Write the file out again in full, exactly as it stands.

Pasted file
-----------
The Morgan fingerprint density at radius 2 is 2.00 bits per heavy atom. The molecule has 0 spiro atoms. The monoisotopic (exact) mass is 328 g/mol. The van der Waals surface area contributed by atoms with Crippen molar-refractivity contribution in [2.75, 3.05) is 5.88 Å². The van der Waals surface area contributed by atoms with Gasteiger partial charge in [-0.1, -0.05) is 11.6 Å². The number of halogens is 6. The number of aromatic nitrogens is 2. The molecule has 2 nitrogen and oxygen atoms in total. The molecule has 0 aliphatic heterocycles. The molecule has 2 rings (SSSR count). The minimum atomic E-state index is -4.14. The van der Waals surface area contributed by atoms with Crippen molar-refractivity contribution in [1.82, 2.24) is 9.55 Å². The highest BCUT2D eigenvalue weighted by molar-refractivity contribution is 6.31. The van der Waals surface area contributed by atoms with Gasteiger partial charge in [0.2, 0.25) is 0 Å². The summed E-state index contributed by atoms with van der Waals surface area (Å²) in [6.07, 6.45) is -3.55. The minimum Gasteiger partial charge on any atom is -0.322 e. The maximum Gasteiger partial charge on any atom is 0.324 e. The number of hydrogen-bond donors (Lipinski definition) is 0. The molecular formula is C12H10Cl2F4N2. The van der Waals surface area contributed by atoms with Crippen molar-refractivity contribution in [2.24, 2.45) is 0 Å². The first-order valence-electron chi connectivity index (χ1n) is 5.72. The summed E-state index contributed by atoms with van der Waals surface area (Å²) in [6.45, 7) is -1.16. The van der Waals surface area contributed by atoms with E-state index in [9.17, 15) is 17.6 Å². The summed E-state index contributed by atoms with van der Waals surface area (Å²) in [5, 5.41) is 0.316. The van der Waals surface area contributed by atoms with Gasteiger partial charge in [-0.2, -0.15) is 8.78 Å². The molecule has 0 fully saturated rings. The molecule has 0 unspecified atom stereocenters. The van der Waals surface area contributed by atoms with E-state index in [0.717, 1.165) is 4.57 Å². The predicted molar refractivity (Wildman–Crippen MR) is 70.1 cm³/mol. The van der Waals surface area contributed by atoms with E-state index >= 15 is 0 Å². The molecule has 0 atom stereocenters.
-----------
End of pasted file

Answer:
The Morgan fingerprint density at radius 2 is 2.00 bits per heavy atom. The molecule has 0 spiro atoms. The monoisotopic (exact) mass is 328 g/mol. The van der Waals surface area contributed by atoms with Crippen molar-refractivity contribution in [2.75, 3.05) is 5.88 Å². The van der Waals surface area contributed by atoms with Gasteiger partial charge in [-0.1, -0.05) is 11.6 Å². The number of halogens is 6. The number of aromatic nitrogens is 2. The molecule has 2 nitrogen and oxygen atoms in total. The molecule has 0 aliphatic heterocycles. The molecule has 2 rings (SSSR count). The minimum atomic E-state index is -4.14. The van der Waals surface area contributed by atoms with Crippen molar-refractivity contribution in [1.82, 2.24) is 9.55 Å². The highest BCUT2D eigenvalue weighted by molar-refractivity contribution is 6.31. The van der Waals surface area contributed by atoms with Gasteiger partial charge in [0.2, 0.25) is 0 Å². The summed E-state index contributed by atoms with van der Waals surface area (Å²) in [6.07, 6.45) is -3.55. The minimum Gasteiger partial charge on any atom is -0.322 e. The maximum Gasteiger partial charge on any atom is 0.324 e. The number of hydrogen-bond donors (Lipinski definition) is 0. The molecular formula is C12H10Cl2F4N2. The van der Waals surface area contributed by atoms with Crippen molar-refractivity contribution in [2.24, 2.45) is 0 Å². The first-order valence-electron chi connectivity index (χ1n) is 5.72. The summed E-state index contributed by atoms with van der Waals surface area (Å²) in [6.45, 7) is -1.16. The van der Waals surface area contributed by atoms with E-state index in [9.17, 15) is 17.6 Å². The summed E-state index contributed by atoms with van der Waals surface area (Å²) in [5, 5.41) is 0.316. The van der Waals surface area contributed by atoms with Gasteiger partial charge in [-0.2, -0.15) is 8.78 Å². The molecule has 0 fully saturated rings. The molecule has 0 unspecified atom stereocenters. The van der Waals surface area contributed by atoms with E-state index in [0.717, 1.165) is 4.57 Å². The predicted molar refractivity (Wildman–Crippen MR) is 70.1 cm³/mol. The van der Waals surface area contributed by atoms with E-state index >= 15 is 0 Å². The molecule has 0 atom stereocenters.